I had the opportunity in April of this year to join a group traveling to the Dominican Republic to minister to their "ultra-poor." My expectation was that we would be able to provide some needed food and supplies. What I never expected was to cross the path of a woman who towered above we visiting Americans in passion, heart and character.
Though I surely did not become more conservative with age or my first paycheck, I found a few things that I do not want my tax dollars funding. Unless we stand up for our values and make an attempt to have some say in where our tax dollars are going, we are complicit in the very types of oppression to which we are ideologically opposed.
These days, a soccer World Cup is a multi-billion dollar project, with a number of financial "winners," such as FIFA, and many losers, given the development priorities that are sacrificed to build gleaming stadia. Does this also mean that one can explain a nation's success at the cup largely by money?
The ultimate folly is the belief that people are infinitely malleable, that Americans have been anointed to shape and mold humanity against its will, and that there is nothing which cannot be achieved through a few bombing runs, an occasional invasion, and a thorough military occupation. Real leadership means being prepared not to get involved. Real leadership means not being flattered into war by other states proclaiming America's indispensability in solving their problems. Real leadership means allowing, indeed, expecting, others to take control of their own destinies. Foreign policy is a difficult business. In practice the administration has been foolish and feckless, often blundering along even when it has made the right decision, such as not to attack Syria. And its desperate desire to do something risks drawing it in by increments, a serious danger in Iraq today.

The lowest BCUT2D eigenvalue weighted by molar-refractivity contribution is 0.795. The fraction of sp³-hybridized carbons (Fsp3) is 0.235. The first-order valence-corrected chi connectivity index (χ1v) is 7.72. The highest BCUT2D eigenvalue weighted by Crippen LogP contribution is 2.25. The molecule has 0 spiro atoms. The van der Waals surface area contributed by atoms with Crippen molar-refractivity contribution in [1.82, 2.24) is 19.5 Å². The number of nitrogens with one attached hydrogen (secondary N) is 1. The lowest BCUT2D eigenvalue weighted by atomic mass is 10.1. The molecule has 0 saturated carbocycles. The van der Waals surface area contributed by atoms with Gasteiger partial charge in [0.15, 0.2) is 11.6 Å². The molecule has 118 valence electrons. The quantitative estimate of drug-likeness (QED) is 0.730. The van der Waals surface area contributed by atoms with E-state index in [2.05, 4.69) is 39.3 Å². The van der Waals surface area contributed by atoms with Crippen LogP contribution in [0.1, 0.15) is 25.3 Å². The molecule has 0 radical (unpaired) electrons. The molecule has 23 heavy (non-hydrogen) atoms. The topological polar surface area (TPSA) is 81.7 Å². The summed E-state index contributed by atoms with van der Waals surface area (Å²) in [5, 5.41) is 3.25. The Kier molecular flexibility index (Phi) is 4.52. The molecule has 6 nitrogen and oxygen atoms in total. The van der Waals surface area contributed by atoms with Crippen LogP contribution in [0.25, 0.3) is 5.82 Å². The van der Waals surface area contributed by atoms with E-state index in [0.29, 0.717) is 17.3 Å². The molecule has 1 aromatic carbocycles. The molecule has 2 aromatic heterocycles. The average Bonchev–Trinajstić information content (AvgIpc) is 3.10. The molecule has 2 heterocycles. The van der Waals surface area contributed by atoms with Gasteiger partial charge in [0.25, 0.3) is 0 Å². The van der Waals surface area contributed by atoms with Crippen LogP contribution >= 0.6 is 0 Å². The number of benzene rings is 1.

If Egyptian President Abdel Fattah el-Sisi is expecting the United States to deliver the $1.3 billion in annual military assistance without any delays or restrictions, he may be in for a "rude awakening," as Senate Foreign Relations Committee Chairman Robert Menendez said during a hearing on Egypt earlier this month.